• CMS uses methods different from the one described above to set ASC payment rates for new, office-based procedures; separately payable radiology services; separately payable drugs; and device-intensive procedures. New, office-based procedures are services that CMS began paying for in ASCs in 2008 or later that are performed in physicians’ offices at least 50 percent of the time. Payment is the lower of the standard ASC rate (based on the method described above) or the practice expense portion of the physician fee schedule rate that applies when the service is furnished in a physician’s office (this amount covers the equipment, supplies, non-physician staff, and overhead costs of a service). CMS set this limit on the ASC rate for new, office-based services to minimize financial incentives to shift services from physicians’ offices to ASCs. CMS applies the same policy to separately payable radiology services. When separately payable drugs are provided in ASCs, CMS pays ASCs the same amount it pays under the OPPS.
  • Device-intensive procedures are defined as OPPS services for which the device cost is packaged into the procedure payment and the cost of the device (such as a spine infusion pump) accounts for more than 40 percent of the total payment. When these procedures are provided in ASCs, CMS divides the payment for these services into a device portion (which includes the cost of the device) and a non-device portion. CMS pays the ASC the same amount it would pay under the OPPS for the device portion of the service but pays the standard ASC rate for the non-device portion of the service.
  • To account for geographic differences in input prices, CMS adjusts the labor portion of the ASC rate by the hospital wage index. CMS does not adjust the non-labor portion of the ASC rate. Based on research conducted by the Government Accountability Office, which concluded that labor accounts for 50 percent of ASC costs, both the labor portion and the non-labor portion of the ASC rate are equal to 50 percent.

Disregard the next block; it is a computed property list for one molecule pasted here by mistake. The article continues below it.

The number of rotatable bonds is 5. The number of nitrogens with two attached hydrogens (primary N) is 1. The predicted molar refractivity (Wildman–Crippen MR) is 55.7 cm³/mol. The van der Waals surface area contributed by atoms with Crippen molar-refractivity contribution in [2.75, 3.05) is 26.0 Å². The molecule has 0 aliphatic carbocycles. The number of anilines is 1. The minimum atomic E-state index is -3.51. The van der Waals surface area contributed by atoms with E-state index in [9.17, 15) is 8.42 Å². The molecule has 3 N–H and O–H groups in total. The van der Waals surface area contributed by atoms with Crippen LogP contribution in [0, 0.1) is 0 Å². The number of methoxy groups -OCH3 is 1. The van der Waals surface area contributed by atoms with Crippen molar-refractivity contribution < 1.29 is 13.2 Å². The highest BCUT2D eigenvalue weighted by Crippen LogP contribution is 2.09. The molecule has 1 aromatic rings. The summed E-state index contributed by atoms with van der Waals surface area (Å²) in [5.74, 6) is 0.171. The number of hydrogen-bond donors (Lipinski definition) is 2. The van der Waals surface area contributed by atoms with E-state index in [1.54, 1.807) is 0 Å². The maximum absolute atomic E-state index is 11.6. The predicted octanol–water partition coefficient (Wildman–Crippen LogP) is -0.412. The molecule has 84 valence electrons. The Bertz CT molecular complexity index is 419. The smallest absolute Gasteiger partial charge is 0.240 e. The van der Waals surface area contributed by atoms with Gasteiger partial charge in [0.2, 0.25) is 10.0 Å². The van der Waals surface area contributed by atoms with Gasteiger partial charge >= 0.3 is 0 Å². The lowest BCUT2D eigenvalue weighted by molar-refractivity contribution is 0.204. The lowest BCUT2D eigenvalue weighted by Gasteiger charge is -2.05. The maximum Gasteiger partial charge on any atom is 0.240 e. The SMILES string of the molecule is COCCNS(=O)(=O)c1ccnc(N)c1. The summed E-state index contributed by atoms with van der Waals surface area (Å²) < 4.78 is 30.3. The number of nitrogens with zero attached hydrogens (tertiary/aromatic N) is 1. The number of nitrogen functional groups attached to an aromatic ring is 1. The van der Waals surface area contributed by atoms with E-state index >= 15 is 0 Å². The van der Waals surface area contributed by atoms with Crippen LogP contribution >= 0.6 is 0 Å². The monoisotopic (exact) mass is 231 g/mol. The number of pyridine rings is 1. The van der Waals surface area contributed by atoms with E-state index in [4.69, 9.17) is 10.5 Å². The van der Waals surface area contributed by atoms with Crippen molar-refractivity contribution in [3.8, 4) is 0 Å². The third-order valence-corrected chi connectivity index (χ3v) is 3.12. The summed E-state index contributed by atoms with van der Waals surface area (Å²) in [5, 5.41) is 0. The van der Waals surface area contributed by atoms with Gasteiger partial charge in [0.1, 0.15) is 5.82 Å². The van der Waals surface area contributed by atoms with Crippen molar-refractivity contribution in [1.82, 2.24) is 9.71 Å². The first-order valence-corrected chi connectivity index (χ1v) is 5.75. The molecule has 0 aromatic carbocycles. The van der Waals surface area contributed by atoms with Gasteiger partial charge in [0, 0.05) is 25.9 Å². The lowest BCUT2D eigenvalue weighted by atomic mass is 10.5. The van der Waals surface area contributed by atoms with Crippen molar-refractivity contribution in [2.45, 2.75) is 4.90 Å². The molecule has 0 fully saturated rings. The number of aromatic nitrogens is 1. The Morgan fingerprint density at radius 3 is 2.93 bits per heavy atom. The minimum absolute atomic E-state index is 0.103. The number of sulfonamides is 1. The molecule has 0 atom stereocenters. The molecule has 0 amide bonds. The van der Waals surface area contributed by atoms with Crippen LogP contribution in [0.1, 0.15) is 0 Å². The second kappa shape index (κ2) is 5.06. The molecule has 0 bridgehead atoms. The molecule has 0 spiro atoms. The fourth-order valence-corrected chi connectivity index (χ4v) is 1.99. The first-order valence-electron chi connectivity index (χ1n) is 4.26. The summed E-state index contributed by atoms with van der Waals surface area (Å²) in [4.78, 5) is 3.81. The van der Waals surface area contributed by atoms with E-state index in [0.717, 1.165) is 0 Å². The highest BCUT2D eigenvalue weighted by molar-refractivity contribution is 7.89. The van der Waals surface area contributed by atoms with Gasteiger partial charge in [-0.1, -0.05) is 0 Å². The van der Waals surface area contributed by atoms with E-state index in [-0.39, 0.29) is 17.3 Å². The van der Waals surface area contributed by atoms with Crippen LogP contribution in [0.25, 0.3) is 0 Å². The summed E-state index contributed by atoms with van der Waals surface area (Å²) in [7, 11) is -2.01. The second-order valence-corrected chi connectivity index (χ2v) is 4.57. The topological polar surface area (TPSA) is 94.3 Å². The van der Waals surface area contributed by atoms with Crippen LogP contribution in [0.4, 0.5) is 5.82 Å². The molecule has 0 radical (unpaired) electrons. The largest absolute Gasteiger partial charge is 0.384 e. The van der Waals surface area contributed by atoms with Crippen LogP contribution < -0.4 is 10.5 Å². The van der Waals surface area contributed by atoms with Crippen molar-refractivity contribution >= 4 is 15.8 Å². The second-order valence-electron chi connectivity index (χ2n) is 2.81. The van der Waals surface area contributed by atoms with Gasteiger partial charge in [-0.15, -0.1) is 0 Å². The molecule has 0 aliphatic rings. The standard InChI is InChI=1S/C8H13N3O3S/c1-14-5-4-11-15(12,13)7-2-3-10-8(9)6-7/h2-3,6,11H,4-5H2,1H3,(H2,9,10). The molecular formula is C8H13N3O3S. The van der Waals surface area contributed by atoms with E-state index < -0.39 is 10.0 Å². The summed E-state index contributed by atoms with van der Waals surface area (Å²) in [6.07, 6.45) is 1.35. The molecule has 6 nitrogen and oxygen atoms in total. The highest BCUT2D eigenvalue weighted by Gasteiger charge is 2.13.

• As in the OPPS, ASC payment rates are adjusted when multiple surgical procedures are performed during the same encounter. In this case, the ASC receives full payment only for the procedure with the highest payment rate; payments for the other procedures are reduced to one-half of their usual rates. CMS updates the ASC relative weights annually based on changes to the OPPS relative weights and the physician fee schedule practice expense amounts. Because the OPPS relative weights usually change each year by a small amount, CMS adjusts the new OPPS weights so that projected program spending based on the current mix of services does not change. However, the mix of services in ASCs differs from that of hospital outpatient departments. Therefore, using the new OPPS relative weights could increase or decrease total ASC spending. To ensure that ASC spending does not change as a result of the new weights, CMS adjusts each ASC’s relative weight by the same scaling factor. In 2018, this factor reduced the ASC relative weights by 10 percent below the OPPS weights. This scaling factor does not apply to separately payable drugs or pass-through devices.
  • In 2018, CMS increased the ASC conversion factor by 1.2 percent, based on a 1.7 percent increase in the consumer price index for all urban consumers, which CMS uses to update ambulatory surgical services centers rates, minus a 0.5 percent deduction for multifactor productivity growth, as required by the Patient Protection and Affordable Care Act of 2010.